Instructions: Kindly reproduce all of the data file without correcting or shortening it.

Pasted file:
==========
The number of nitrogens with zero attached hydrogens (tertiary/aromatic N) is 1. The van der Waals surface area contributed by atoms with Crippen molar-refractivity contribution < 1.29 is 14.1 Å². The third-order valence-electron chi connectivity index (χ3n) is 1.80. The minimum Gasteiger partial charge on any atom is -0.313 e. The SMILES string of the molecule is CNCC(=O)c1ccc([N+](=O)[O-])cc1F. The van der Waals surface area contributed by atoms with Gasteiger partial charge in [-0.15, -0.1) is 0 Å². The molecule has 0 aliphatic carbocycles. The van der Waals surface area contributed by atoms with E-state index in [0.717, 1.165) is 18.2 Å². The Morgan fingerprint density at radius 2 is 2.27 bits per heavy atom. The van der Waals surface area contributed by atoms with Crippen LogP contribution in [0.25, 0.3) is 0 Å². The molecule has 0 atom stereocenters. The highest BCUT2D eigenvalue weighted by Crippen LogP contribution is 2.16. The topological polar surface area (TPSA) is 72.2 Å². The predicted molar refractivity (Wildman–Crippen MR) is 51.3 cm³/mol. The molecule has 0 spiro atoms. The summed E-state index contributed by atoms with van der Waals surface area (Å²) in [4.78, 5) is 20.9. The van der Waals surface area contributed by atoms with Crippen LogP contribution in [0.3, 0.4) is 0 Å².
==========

The number of nitrogens with zero attached hydrogens (tertiary/aromatic N) is 1. The van der Waals surface area contributed by atoms with Crippen molar-refractivity contribution < 1.29 is 14.1 Å². The third-order valence-electron chi connectivity index (χ3n) is 1.80. The minimum Gasteiger partial charge on any atom is -0.313 e. The SMILES string of the molecule is CNCC(=O)c1ccc([N+](=O)[O-])cc1F. The van der Waals surface area contributed by atoms with Gasteiger partial charge in [-0.15, -0.1) is 0 Å². The molecule has 0 aliphatic carbocycles. The van der Waals surface area contributed by atoms with E-state index in [0.717, 1.165) is 18.2 Å². The Morgan fingerprint density at radius 2 is 2.27 bits per heavy atom. The van der Waals surface area contributed by atoms with Crippen LogP contribution in [0.25, 0.3) is 0 Å². The molecule has 0 atom stereocenters. The highest BCUT2D eigenvalue weighted by Crippen LogP contribution is 2.16. The topological polar surface area (TPSA) is 72.2 Å². The predicted molar refractivity (Wildman–Crippen MR) is 51.3 cm³/mol. The molecule has 0 spiro atoms. The summed E-state index contributed by atoms with van der Waals surface area (Å²) in [4.78, 5) is 20.9. The van der Waals surface area contributed by atoms with Crippen LogP contribution in [0.3, 0.4) is 0 Å².